Keywords: antibiotics, contamination of honey, honey, radionuclides

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16 Formation of Volatile Iodine from Cesium Iodide Aerosols: A DFT Study

Authors: Houssam Hijazi, Laurent Cantrel, Jean-François Paul

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Periodic DFT calculations were performed to study the chemistry of CsI particles and the possible release of volatile iodine from CsI surfaces for nuclear safety interest. The results show that water adsorbs at low temperature associatively on the (011) surface of CsI, while water desorbs at higher temperatures. On the other hand, removing iodine species from the surface requires oxidizing the surface one time for each removed iodide atom. The activation energy of removing I2 from the surface in the presence of two OH is 1,2 eV.

Keywords: aerosols, CSI, reactivity, DFT, water adsorption

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15 Laser Cooling of Internal Degrees of Freedom of Molecules: Cesium Case

Authors: R. Horchani

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Optical pumping technique with laser fields combined with photo-association of ultra-cold atoms leads to control on demand the vibrational and/or the rotational population of molecules. Here, we review the basic concepts and main steps should be followed, including the excitation schemes and detection techniques we use to achieve the ro-vibrational cooling of Cs2 molecules. We also discuss the extension of this technique to other molecules. In addition, we present a theoretical model used to support the experiment. These simulations can be widely used for the preparation of various experiments since they allow the optimization of several important experimental parameters.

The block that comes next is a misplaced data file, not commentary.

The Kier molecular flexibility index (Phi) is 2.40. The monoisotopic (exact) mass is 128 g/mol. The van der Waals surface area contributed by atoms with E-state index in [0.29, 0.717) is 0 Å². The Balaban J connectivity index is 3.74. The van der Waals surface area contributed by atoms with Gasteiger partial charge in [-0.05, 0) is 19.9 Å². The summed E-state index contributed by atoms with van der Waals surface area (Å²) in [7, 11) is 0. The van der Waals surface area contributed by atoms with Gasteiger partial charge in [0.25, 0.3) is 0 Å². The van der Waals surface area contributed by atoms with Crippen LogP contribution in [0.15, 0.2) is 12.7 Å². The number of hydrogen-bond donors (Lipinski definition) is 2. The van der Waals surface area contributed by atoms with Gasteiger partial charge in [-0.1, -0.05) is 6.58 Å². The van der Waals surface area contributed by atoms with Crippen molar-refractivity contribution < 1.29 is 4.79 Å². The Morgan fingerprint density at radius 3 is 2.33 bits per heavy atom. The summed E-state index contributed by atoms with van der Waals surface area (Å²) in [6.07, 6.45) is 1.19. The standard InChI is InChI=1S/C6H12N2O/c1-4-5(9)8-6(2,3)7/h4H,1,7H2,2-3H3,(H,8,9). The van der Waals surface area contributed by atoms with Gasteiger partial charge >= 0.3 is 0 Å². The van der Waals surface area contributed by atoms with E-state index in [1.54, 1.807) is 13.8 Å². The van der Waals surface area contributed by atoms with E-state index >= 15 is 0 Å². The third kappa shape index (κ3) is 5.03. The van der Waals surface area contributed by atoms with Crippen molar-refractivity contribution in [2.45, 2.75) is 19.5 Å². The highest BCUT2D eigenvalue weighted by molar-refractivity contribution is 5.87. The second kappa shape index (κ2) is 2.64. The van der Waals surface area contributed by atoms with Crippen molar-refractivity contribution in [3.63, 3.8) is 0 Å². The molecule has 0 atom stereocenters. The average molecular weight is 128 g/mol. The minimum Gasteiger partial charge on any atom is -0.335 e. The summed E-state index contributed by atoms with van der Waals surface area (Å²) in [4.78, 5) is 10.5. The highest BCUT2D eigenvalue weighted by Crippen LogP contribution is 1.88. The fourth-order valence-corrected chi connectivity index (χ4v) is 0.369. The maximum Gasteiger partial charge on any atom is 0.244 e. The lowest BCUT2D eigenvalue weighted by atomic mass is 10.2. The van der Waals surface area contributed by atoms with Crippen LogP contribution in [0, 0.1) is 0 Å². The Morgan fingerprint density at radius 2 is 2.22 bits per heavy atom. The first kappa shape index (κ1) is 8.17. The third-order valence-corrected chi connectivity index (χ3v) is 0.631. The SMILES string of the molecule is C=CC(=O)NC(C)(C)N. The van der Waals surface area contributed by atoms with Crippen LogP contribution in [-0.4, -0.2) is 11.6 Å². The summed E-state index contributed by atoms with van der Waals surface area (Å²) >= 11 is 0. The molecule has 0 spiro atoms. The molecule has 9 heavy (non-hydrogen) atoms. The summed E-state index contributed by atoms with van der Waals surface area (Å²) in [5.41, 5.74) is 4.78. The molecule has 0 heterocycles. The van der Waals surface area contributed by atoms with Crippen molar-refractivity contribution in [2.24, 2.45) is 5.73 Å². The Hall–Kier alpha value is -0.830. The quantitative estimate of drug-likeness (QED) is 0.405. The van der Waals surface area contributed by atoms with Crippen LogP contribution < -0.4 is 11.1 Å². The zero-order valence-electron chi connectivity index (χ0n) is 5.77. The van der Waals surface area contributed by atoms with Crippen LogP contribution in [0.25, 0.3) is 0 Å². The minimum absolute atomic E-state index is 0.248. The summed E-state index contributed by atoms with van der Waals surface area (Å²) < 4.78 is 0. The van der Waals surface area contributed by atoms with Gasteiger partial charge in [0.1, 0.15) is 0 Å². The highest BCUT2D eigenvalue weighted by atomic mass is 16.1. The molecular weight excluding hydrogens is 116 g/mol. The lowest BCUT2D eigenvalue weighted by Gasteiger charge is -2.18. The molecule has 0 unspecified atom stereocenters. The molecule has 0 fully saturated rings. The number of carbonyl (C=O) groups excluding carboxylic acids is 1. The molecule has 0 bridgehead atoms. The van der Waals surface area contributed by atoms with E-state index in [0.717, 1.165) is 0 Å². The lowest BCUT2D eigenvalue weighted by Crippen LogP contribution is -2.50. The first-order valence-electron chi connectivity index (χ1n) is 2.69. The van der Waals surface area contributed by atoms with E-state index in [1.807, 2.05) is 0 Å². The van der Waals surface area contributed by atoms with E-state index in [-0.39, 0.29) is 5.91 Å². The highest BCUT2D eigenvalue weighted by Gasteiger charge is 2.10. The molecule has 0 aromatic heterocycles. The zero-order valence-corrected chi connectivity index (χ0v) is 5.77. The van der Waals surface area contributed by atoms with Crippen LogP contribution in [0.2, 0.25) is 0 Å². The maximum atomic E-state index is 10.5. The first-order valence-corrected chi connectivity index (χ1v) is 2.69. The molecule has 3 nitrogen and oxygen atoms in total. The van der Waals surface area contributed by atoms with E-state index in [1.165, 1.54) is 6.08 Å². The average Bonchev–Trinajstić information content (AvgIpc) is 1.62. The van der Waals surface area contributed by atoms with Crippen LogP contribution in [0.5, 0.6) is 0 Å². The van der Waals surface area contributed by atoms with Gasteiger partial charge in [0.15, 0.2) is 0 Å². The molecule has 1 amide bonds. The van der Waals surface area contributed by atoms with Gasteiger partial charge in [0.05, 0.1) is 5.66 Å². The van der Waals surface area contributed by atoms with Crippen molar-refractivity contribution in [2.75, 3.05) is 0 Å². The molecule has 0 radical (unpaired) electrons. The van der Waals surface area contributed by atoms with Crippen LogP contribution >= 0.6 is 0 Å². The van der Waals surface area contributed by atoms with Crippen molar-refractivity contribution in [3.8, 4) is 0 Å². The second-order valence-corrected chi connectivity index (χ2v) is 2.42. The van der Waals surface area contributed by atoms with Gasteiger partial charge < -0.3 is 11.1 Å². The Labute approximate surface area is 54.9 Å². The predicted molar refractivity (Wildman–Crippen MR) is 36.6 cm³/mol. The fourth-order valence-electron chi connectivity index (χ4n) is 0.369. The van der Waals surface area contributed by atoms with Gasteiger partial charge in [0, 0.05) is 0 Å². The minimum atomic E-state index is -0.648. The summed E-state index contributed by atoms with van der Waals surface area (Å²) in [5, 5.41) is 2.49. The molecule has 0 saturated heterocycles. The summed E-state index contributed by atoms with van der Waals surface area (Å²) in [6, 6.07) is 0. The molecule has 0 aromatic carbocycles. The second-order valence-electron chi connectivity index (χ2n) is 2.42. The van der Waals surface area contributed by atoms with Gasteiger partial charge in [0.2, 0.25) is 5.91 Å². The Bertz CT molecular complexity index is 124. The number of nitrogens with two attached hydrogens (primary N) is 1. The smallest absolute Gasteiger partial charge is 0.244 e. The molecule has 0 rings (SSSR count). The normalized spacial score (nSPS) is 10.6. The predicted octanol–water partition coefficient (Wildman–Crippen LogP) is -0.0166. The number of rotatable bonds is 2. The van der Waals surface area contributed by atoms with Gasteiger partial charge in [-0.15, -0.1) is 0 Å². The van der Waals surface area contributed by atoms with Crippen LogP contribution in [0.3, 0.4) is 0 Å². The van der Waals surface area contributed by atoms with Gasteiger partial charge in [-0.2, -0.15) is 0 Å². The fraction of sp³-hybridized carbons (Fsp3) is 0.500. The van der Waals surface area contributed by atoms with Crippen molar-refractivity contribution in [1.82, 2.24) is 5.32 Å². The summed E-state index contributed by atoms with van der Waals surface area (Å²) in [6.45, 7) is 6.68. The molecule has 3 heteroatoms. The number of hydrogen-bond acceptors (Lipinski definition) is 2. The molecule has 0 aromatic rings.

Keywords: cold molecule, photo-association, optical pumping, vibrational and rotational cooling

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14 Chemical Treatment of Wastewater through Biosorption for the Removal of Toxic Metals

Authors: Shafiq Alam, Manjunathan Ulaganathan